At least a thousand members of saloon society attended the “Save the Patch” rally at a Mongols friendly bar called The House Lounge Saturday.
The rally was both a publicity event and a fundraiser. The proceeds will help the Mongols Motorcycle Club pay the cost of defending a landmark legal case. The points of that case, titled USA v. Mongol Nation, an Unincorporated Association, is to outlaw a lawful group with the aid of propaganda and to criminalize the previously legal act of belonging to a motorcycle club. Mongols Nation, which attorney Joe Yanny thinks is likely to be ultimately decided by the Supreme Court, has been almost completely ignored by the world’s press.
Two reporters made the trek to the House Lounge. One guy wore an Aging Rebel tee-shirt. The other, whose name is Brian Day, wore a press pass from the San Gabriel Valley Tribune, which is the only news outlet in Los Angeles that has even tried to report on the Mongols with any semblance of professionalism since Operation Black Rain was announced in October 2008. You can read Day’s take on the rally here.
The Hells Angels and the universe of clubs that support them were conspicuous by their absence. Los Angeles was unique in the world of motorcycle clubs for years. There are several one percenter clubs in the City of Angels. Three of them are big, tough clubs that would have been solely preeminent almost anywhere else in the world up until about a decade ago – the Mongols, the Vagos and the Hells Angels.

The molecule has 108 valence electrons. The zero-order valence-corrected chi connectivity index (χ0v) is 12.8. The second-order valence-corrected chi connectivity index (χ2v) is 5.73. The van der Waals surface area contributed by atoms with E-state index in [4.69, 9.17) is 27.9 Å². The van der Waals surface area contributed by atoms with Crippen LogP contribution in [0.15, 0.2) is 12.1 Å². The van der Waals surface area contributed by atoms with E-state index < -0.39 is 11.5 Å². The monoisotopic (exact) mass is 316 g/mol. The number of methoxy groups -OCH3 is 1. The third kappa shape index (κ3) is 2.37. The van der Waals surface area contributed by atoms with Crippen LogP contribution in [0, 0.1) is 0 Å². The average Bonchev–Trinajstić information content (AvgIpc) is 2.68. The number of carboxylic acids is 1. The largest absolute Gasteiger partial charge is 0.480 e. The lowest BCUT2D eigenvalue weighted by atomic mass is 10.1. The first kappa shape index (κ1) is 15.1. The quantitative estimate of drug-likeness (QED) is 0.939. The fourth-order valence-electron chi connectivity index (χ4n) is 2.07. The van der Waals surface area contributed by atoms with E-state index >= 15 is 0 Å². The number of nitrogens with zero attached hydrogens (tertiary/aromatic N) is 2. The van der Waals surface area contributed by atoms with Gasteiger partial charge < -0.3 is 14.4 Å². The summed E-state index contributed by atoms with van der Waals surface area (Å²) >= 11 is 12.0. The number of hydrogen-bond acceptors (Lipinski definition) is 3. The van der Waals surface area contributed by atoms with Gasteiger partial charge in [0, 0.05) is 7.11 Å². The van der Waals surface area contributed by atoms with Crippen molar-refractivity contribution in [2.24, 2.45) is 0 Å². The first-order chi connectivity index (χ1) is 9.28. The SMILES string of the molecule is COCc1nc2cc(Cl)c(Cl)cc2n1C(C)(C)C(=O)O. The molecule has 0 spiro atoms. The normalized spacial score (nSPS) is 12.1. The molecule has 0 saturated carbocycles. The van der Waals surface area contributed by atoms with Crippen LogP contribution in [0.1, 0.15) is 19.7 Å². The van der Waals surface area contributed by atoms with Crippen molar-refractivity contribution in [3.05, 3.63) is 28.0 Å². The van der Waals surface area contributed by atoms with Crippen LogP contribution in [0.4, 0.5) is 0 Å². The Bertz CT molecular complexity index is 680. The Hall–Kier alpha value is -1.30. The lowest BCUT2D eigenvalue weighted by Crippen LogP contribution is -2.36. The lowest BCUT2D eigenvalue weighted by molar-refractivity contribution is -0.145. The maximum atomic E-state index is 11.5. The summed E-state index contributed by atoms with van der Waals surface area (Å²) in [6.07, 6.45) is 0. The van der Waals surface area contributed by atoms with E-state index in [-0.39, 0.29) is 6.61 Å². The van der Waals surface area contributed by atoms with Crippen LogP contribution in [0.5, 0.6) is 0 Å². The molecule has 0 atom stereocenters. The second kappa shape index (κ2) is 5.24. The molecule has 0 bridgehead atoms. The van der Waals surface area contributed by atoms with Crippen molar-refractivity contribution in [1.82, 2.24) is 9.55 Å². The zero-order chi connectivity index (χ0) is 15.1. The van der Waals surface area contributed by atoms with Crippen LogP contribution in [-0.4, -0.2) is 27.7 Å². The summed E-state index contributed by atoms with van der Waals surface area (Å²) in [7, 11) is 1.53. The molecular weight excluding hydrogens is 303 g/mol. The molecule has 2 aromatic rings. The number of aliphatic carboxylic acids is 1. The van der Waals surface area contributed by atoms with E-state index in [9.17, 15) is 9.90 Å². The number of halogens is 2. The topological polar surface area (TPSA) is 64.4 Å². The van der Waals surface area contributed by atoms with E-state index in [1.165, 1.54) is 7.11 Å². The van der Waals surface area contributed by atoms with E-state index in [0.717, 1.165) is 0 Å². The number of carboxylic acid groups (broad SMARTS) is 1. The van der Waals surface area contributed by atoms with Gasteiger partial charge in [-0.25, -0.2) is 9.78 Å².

And it is hardly betraying a confidence to state in writing that the Vagos and Mongols have arranged a détente in the motorcycle world and that the Hells Angels remain proudly aloof from that. Nor is there a cop anywhere within ten thousand miles of Steve Cook, the biker authority in Kansas, who does not know that there was a bloody incident on the 15 Freeway south and west of El Lay on March 22, a week before the rally, that involved two well known Los Angeles area clubs. So neither the Angels nor any of the clubs that must get along with the Hells Angels made an appearance at the rally. Interestingly, the 1Down MC, which is mostly African-American, was there.
Anyone who knows anything about outlaw clubs or how those clubs actually work or who understands the single, expressionless face that all clubs must show to outsiders can imagine that as many as four or five Angels out of ten sympathize and identify with the Mongols’ legal dilemma. But that is simply not how the Hells Angels as a whole relate to the outside world. So in the coming battles over what fraternal organizations Americans will be allowed to join the Angels will probably stand alone.
The House Lounge was packed with patches. There was just enough room for guys to hug. It was a daytime, friendly event attended by many women. At any time hundreds of Vagos, Mongols, Carnales, Silent Natives, Aztec Riders, Vietnam Vets and Pacific Savagez spilled out into the street.
The steak sandwiches were good, the music was loud, the beer was cold. Dave Santillan who is not afraid to be known as the President of the Mongols gave a pleasant speech about the importance of the cause.
Increasingly, there is only one biker party. What differentiates these events from one other is their subtext. The subtext of this party was a well known train of logic which goes like this: If faceless and mostly anonymous government employees can do this the Mongols they can do it to any motorcycle club including the Hells Angels. If this can happen to motorcycle clubs it can happen to the Ku Klux Klan, PETA and the Tea Party. And after that the government will find a way to impose its will on the Catholics, the Jews, the Methodists and the Boy Scouts.
The subtext was why the party at the House Lounge mattered. To belong to a motorcycle club is first and foremost a way of being a man. Men don’t have to stand tall but every once in a while they do have to stand up. And, every once in a while a man does have to draw or cross a line in the sand. The Mongols and the Vagos just drew a line.